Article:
One of the most misunderstood concept in using Android's Espresso is how to use ViewMatchers. When I was learning Android's Espresso for the first time, I noticed that it veered from the traditional way of how Selenium uses selectors (find_by_id()) where you can easily point what UI elements you want to interact with. There's also the learning barrier that you need to grasp first, which is getting accustomed to the tools that android developers have been using.

Test Engineers with no development experience will find it overwhelming which is why most of the companies opted to use Appium because the semantics is very similar on how web apps are automated using Selenium. But having experienced using both tools, I found out that Espresso + UiAutomator edges out Appium overall in terms of maintainability, reliability, performance and easier CI/CD integration. I will write the details in a separate posts on why Espresso and UiAutomator is a better choice in the long run but right now I want to focus on Espresso ViewMatchers.

Selecting UI Elements using ViewMatchers


The code  above will click a button with a resource id of startButton. If you are going to automate tests in android you will almost write similar pattern above where you need to remember two things.

  1. onView() is a static method that ACCEPTS a ViewMatcher and if such element is found you can then call perform()
  2. perform ACCEPTS a ViewAction which describes what you want the UI element to do.

Android UI Elements actually have different attributes to them. A resource id is an attribute which is why we use the withId() ViewMatcher to find the UI element that has that specific attribute.

Where can we find these attributes?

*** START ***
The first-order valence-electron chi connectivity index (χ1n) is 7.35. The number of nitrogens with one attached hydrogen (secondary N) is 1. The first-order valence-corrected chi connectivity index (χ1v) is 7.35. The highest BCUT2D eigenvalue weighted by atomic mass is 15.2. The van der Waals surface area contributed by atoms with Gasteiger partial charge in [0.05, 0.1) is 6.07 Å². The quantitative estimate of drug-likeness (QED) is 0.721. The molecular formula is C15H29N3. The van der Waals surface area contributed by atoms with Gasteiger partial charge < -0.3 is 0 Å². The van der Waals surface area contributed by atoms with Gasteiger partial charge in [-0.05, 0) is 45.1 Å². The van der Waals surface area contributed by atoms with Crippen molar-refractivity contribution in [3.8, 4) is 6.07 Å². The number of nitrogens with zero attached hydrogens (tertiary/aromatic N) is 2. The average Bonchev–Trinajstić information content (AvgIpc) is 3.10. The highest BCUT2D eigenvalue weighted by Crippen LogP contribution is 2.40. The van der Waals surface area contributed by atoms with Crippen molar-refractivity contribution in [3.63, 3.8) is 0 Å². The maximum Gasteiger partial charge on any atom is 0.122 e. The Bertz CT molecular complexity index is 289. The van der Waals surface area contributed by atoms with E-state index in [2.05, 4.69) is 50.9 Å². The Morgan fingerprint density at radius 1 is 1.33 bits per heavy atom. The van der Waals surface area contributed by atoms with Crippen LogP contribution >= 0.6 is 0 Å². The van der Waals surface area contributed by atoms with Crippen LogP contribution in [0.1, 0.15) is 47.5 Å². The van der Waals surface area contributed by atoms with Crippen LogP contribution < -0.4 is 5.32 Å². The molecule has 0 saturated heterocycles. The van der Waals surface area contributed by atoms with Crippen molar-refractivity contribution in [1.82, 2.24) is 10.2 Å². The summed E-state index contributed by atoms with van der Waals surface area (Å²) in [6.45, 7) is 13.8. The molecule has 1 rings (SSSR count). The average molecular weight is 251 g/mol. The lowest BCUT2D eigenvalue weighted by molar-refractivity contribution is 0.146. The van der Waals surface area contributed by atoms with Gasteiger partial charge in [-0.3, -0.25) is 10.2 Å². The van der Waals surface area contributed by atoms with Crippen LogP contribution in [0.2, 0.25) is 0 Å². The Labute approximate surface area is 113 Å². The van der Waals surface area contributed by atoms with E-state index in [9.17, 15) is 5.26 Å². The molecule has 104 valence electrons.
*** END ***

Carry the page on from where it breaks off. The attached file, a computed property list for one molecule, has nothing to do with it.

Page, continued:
You can find the attributes of the UI elements using the Layout Inspector in Android Studio. But to do that you need to have access to the source code of the app and build it from source. Espresso was initially designed for White Box testing which explains there's an overhead to Test Engineers with no android development experience. To use layout inspector you need to have a running app and a device or emulator connected to Android Studio. The layout inspector is found at the bottom right of the IDE. If you cannot find it you can go to Tools > Layout Inspector.

Android Studio's Layout Inspector

A reflected view of the app will then be displayed in layout inspector at the middle portion where you can click the UI elements (think of this as Inspect Element of Chrome). When you click the UI Elements you can then see the attributes at the right side.

Here's a sample snapshot with populated values of the attribute section in layout inspector.

The ViewMatcher documentation is helpful enough in searching what function  you need to use if you want to select a UI element based on it's attributes. In fact using the withId() function is enough to select the UI element that you want. In reality though, if you are to automate android applications there will be some cases that you need to use other ViewMatcher methods. Cases like duplicate resource ids, no resource ids are very common especially when developers coded the application without considering UI or Instrumentation tests.

Here are the list of the most common ViewMatcher methods that you'll most likely use.

  • withId() - for searching ui elements using Resource Id. If you take a look at the example it accepts an integer parameter with this format<resource_id> the values are extracted from the xml resource definitions. And can be accessed by importing your application package import your.application.package.R
  • withText() - for searching a ui element with a text attribute. It accepts a string parameter
  • isClickable() - checks if a UI element is clickable
  • isEnabled() - checks if UI is enabled
  • isSelected() - represents the selected attribute. It is mostly used for user interfaces with options. This is similar to Radio Buttons.
  • isChecked() - for check boxes
  • withContentDescription() - this is very similar to withId(). For cases where resource Ids are not defined but there is a content description you can use this one as a selector

This is actually just the tip of the iceberg. In reality UI layouts is actually not that simple. In the next article I will discuss how to fix AmbiguousViewMatcherException for cases where a single ViewMatcher is not enough to pinpoint the UI element that you need to interact but shares similar attributes to other android ui element.